WASHINGTON: Mechanisms associated with a particular diabetes drug can also help to protect against Alzheimer's disease suggests a study by researchers at Karolinska Institutet in Sweden.
The results, published in Neurology, indicate that the drug's target protein can be an interesting candidate for the treatment of Alzheimer's disease.
Alzheimer's disease is becoming increasingly common, but there are no drugs to affect the course of the disease and the development of new drugs is a slow, costly and complex process.
An alternative strategy is therefore to find already approved drugs that can prove efficacious against the disease and give them a new area of application.
Diabetes drugs have been put forward as possible candidates, but so far the studies that have tested diabetes drugs for Alzheimer's disease have not produced convincing results.
In the present study, researchers from Karolinska Institutet used genetic methods to study this more closely.
"Genetic variants within or nearby the genes that encode a drug's target proteins can cause physiological changes similar to the effects of the drug," says the study's first author Bowen Tang, doctoral student at the Department of Medical Epidemiology and Biostatistics, Karolinska Institutet.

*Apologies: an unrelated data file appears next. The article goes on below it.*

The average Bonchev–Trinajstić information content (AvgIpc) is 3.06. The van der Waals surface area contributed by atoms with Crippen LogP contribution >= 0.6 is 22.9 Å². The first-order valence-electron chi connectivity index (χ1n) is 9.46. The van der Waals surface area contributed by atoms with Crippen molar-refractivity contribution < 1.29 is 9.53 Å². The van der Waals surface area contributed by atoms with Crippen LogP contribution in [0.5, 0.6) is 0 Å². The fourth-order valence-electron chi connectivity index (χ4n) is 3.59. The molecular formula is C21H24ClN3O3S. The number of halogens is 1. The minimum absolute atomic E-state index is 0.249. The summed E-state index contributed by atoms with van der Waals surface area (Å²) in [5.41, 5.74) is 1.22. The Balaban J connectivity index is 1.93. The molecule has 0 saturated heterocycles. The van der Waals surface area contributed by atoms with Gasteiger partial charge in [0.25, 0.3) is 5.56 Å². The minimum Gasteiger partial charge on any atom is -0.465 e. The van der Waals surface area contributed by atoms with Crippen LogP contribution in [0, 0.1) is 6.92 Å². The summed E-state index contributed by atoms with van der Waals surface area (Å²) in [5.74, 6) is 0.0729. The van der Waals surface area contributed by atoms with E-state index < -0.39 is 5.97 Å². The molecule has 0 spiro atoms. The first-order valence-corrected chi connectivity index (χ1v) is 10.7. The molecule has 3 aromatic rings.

"We utilise such variants to test the repurposing potential of already approved drugs." The researchers began by identifying genetic variants that mimic the pharmacological effect of diabetes drugs, namely lowering blood glucose.
This was done through an analysis of data from over 300,000 participants in the UK Biobank register.
The analysis identified variants in two genes that together code for the target protein of a class of diabetes drug called sulphonylureas.
The researchers validated these variants by showing their association with, amongst other phenomena, higher insulin release, lower type 2 diabetes risk and higher BMI, which is consistent with the drug's effects.
The researchers then examined the link between the identified genetic variants and the risk for Alzheimer's disease.
They did this by analysing data collected previously from over 24,000 people with Alzheimer's disease and 55,000 controls.
They found that the genetic variants in the sulphonylurea genes were linked to a lower risk of Alzheimer's disease.
"Our results suggest that the target protein of sulphonylureas, the KATP channel, may be a therapeutic target for the treatment and prevention of Alzheimer's disease," says the study's last author Sara Hagg, docent at the Department of Medical Epidemiology and Biostatistics, Karolinska Institutet. "This protein is expressed in the pancreas, but also in the brain, and further studies are needed to fully understand the underlying biology."